Economists continue to disagree about whether international trade exacerbates or diminishes volatility. This column presents firm-level evidence from French exporters and their European trading partners over 15 years to show that firm-level volatility increases individual-level and aggregate-level volatility. High concentration among buyers as well as suppliers can amplify these shocks.

Michael Mehling, Harro van Asselt, Kasturi Das, Susanne Droege, 10 December 2019

The new European Commission is considering the introduction of a ‘carbon border tax’. This column argues that the current EU legal framework and earlier policy proposals for border carbon adjustments offer a good indication of what such a measure might look like. If certain substantive and procedural guidelines are observed, a ‘carbon border tax’ along these lines can work and pass legal muster, but some important questions remain. Without a concrete mandate in the EU emissions trading system allowance directive to elaborate a border carbon adjustment, new legislation or an amendment will be necessary. 

Riccardo Crescenzi, Mara Giua, 26 November 2019

Despite the European Commission’s claims that its Cohesion Policy has had a positive impact on beneficiary regions, some member states argue that it is not fit for purpose and have called for a renationalisation of the policy. This column suggests that while there have been some positive effects on regional growth and jobs across the EU as a whole, these have been concentrated in the beneficiary regions of Germany and the UK, and structural problems in the South of Europe remain largely untouched. This uneven distribution of regional impacts along national lines suggests that individual member states have significant responsibilities for the local success (or failure) of the policy.

Andrés Rodríguez-Pose, Tobias Ketterer, 18 November 2019

Institutions are an important ingredient for economic growth. Using data from European regions for the period 1999-2013, this column shows that government quality matters for regional growth, and that relative improvements in the quality of government are a powerful driver of development. One-size-fits-all policies for lagging regions are not the solution. Government quality improvements are essential for low-growth regions, and in low-income regions, basic endowment shortages are still the main barrier to development. 

Mario Monti, 13 November 2019

The Anglo-Saxons have been admired for their sense of rationality. However Mario Monti talks about recent political events that completely changed the situation. This video was recorded at the "10 years after the crisis" conference held in London, on 22 September 2017.

Lucio R Pench, Stefan Ciobanu, Marcin Zogala, Cristiana Belu Manescu, 14 October 2019

Much of the debate on fiscal discipline and policy has focused on fiscal rules and their appropriate design. Using recent work by the European Commission on national fiscal frameworks in the EU member states, this column shows that other elements of the fiscal framework are just as important as national fiscal rules for fiscal discipline. Independent monitoring of compliance, more realistic macroeconomic and budgetary forecasts, comprehensive and timely fiscal statistics and medium-term fiscal planning are also key for fiscal discipline in the EU.

Marco Buti, Nicolas Carnot, Atanas Hristov, Kieran Mc Morrow , Werner Roeger, Valerie Vandermeulen, 23 September 2019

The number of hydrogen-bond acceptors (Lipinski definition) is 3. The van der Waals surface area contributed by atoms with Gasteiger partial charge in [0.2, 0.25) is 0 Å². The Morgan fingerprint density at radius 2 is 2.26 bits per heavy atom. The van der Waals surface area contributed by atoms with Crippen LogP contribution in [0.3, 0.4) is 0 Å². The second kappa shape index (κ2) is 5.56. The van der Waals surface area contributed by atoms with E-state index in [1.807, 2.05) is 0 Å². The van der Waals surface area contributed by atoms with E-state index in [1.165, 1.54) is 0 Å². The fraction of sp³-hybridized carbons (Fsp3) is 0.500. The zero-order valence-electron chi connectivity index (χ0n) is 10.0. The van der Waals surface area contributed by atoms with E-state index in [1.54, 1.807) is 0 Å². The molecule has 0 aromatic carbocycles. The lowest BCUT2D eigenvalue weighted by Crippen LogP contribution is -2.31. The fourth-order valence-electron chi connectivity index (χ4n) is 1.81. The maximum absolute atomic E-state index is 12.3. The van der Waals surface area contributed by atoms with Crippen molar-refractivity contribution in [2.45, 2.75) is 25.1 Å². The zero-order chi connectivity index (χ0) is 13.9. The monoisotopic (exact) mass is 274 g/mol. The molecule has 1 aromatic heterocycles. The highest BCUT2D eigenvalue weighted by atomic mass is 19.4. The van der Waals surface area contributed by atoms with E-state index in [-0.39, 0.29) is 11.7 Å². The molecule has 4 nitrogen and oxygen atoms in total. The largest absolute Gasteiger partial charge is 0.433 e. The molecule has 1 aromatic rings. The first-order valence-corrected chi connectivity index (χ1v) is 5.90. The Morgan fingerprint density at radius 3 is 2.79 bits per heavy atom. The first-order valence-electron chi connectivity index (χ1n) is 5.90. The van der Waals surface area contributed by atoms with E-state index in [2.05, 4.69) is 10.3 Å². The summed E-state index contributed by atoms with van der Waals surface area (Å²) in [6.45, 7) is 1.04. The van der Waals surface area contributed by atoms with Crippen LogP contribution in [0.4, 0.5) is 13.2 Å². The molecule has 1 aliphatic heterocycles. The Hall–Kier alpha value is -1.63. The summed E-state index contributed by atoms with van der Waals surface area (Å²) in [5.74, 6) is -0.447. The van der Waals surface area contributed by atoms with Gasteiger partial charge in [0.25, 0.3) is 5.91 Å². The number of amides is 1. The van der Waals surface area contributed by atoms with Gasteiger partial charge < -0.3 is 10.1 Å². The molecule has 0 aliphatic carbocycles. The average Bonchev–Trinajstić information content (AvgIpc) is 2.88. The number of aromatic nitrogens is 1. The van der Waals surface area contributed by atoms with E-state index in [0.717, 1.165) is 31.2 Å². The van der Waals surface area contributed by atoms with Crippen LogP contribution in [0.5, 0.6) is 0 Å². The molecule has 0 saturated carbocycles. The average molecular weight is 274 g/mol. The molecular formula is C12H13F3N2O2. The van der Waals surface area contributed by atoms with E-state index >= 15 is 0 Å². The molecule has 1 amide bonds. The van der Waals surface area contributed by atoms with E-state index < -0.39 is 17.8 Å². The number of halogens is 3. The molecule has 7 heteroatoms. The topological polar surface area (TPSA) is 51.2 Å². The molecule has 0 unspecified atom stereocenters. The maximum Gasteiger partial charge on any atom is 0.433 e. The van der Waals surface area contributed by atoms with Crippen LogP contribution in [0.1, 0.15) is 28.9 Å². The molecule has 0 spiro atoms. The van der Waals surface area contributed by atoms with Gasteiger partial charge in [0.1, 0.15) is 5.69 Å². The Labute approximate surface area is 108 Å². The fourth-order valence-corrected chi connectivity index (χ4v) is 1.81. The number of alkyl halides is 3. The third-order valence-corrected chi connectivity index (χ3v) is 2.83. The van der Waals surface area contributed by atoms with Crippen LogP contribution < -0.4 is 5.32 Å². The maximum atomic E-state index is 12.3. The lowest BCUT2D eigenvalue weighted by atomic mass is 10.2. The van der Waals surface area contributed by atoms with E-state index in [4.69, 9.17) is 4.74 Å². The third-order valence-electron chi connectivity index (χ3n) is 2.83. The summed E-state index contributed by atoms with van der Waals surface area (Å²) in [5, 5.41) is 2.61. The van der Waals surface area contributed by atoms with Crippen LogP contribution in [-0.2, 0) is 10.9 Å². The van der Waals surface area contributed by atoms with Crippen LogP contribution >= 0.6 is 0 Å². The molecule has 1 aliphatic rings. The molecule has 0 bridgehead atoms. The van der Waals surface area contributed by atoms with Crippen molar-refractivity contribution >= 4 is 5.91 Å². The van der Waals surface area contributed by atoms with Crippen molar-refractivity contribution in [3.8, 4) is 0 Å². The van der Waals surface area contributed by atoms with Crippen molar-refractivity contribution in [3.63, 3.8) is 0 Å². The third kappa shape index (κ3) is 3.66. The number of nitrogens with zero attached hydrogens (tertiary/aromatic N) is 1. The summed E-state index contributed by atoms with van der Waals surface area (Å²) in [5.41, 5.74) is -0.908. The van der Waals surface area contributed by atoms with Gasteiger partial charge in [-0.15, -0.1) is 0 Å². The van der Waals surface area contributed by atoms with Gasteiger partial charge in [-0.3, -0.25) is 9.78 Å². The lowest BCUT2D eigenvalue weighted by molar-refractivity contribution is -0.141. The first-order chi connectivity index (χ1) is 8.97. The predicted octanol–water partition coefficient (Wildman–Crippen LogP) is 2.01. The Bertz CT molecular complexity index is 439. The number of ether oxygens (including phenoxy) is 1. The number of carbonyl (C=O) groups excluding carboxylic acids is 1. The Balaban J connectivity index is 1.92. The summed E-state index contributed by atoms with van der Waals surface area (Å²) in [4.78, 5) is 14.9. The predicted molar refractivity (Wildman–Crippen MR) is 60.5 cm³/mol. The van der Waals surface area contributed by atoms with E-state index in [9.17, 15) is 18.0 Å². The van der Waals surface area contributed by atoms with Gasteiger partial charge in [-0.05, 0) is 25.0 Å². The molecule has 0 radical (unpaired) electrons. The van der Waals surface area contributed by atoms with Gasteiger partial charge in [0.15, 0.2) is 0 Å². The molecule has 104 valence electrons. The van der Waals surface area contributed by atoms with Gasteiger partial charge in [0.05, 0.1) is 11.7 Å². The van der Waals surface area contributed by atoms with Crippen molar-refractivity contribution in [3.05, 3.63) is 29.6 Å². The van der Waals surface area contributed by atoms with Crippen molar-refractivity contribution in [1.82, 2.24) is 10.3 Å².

Criticisms have recently been raised on the usefulness of the EU’s commonly agreed methodology for estimating potential output and output gaps. Whilst mindful of the uncertainty which inevitably surrounds an unobservable variable such as potential output, this column argues that much of the criticism is both conceptually and empirically inaccurate, as well as being neglectful of the plausibility of the EU’s potential output estimates compared to other business cycle indicators. In addition, many of the criticisms focus to an excessive degree on the role of potential output in EU fiscal surveillance, with the practice of surveillance being much more flexible and less rigid than many commentators tend to suggest.

Stephanie Bergbauer, Jean-Francois Jamet, Hanni Schölermann, Livio Stracca, Carina Stubenrauch, 20 September 2019

Recent successes of populist movements in Europe might seem to reflect eroded trust in the EU’s institutions. This column asks what global lessons can be drawn from recent research on Euroscepticism at the ECB and elsewhere. It argues that taking citizens’ concerns seriously and addressing salient issues, building on a sense of togetherness, and caring about public trust should inspire a course of action at the global level. Insufficient progress along these dimensions has played a key role not only in Brexit, but also in the backlash against the multilateral world order underpinning globalisation.

Robert J. Gordon, Hassan Sayed, 29 August 2019

Since 2005, productivity growth in the US and Europe has dipped below 1%. Using new industry-level from the US and ten EU countries, this column shows that that the industrial composition of the slowdown was similar in Europe and the US. Falling multifactor productivity growth explains both the magnitude and composition of falling productivity growth on both sides of the Atlantic. Decelerating technical change, rather than slowing investment, was the primary driving force in the transatlantic slowdown. 

Holger Breinlich, Dennis Novy, 16 August 2019

As Brexit nears (again), are British firms choosing to invest in the UK or in other European markets? Are European firms investing in the UK to preserve access to its markets? And has "global Britain" got off the drawing board yet? Holger Breinlich and Dennis Novy lead Tim Phillips through the numbers.